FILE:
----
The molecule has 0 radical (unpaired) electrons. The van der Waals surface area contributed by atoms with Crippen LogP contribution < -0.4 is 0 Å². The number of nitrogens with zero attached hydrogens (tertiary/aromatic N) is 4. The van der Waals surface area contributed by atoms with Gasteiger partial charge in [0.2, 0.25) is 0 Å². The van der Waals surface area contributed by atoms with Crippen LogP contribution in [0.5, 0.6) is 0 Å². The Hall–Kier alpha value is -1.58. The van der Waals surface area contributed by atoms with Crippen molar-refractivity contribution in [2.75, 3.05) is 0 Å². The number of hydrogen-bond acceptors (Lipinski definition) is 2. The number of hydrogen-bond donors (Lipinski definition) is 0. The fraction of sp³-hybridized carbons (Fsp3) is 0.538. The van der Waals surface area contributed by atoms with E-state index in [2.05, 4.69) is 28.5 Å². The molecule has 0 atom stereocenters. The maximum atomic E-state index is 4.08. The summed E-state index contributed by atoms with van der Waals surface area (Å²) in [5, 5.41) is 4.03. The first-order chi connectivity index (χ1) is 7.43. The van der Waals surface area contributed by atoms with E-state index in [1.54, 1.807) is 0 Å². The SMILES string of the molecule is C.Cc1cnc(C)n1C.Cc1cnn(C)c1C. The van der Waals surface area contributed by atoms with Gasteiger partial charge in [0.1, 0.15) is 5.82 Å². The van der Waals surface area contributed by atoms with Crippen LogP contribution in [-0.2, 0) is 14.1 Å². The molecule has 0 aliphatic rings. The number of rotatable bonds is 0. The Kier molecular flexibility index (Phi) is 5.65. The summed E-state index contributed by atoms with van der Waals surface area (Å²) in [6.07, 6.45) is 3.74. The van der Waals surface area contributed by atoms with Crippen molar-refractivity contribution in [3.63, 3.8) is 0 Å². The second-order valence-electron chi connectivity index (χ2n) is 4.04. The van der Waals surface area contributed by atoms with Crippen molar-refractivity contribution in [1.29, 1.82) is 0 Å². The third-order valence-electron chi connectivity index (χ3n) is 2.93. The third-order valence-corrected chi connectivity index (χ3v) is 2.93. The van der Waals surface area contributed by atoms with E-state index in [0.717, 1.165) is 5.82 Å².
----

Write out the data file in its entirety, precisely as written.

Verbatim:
The molecule has 0 radical (unpaired) electrons. The van der Waals surface area contributed by atoms with Crippen LogP contribution < -0.4 is 0 Å². The number of nitrogens with zero attached hydrogens (tertiary/aromatic N) is 4. The van der Waals surface area contributed by atoms with Gasteiger partial charge in [0.2, 0.25) is 0 Å². The van der Waals surface area contributed by atoms with Crippen LogP contribution in [0.5, 0.6) is 0 Å². The Hall–Kier alpha value is -1.58. The van der Waals surface area contributed by atoms with Crippen molar-refractivity contribution in [2.75, 3.05) is 0 Å². The number of hydrogen-bond acceptors (Lipinski definition) is 2. The number of hydrogen-bond donors (Lipinski definition) is 0. The fraction of sp³-hybridized carbons (Fsp3) is 0.538. The van der Waals surface area contributed by atoms with E-state index in [2.05, 4.69) is 28.5 Å². The molecule has 0 atom stereocenters. The maximum atomic E-state index is 4.08. The summed E-state index contributed by atoms with van der Waals surface area (Å²) in [5, 5.41) is 4.03. The first-order chi connectivity index (χ1) is 7.43. The van der Waals surface area contributed by atoms with E-state index in [1.54, 1.807) is 0 Å². The SMILES string of the molecule is C.Cc1cnc(C)n1C.Cc1cnn(C)c1C. The van der Waals surface area contributed by atoms with Gasteiger partial charge in [0.1, 0.15) is 5.82 Å². The van der Waals surface area contributed by atoms with Crippen LogP contribution in [-0.2, 0) is 14.1 Å². The molecule has 0 aliphatic rings. The number of rotatable bonds is 0. The Kier molecular flexibility index (Phi) is 5.65. The summed E-state index contributed by atoms with van der Waals surface area (Å²) in [6.07, 6.45) is 3.74. The van der Waals surface area contributed by atoms with Crippen molar-refractivity contribution in [3.63, 3.8) is 0 Å². The second-order valence-electron chi connectivity index (χ2n) is 4.04. The van der Waals surface area contributed by atoms with Crippen molar-refractivity contribution in [1.29, 1.82) is 0 Å². The third-order valence-electron chi connectivity index (χ3n) is 2.93. The third-order valence-corrected chi connectivity index (χ3v) is 2.93. The van der Waals surface area contributed by atoms with E-state index in [0.717, 1.165) is 5.82 Å².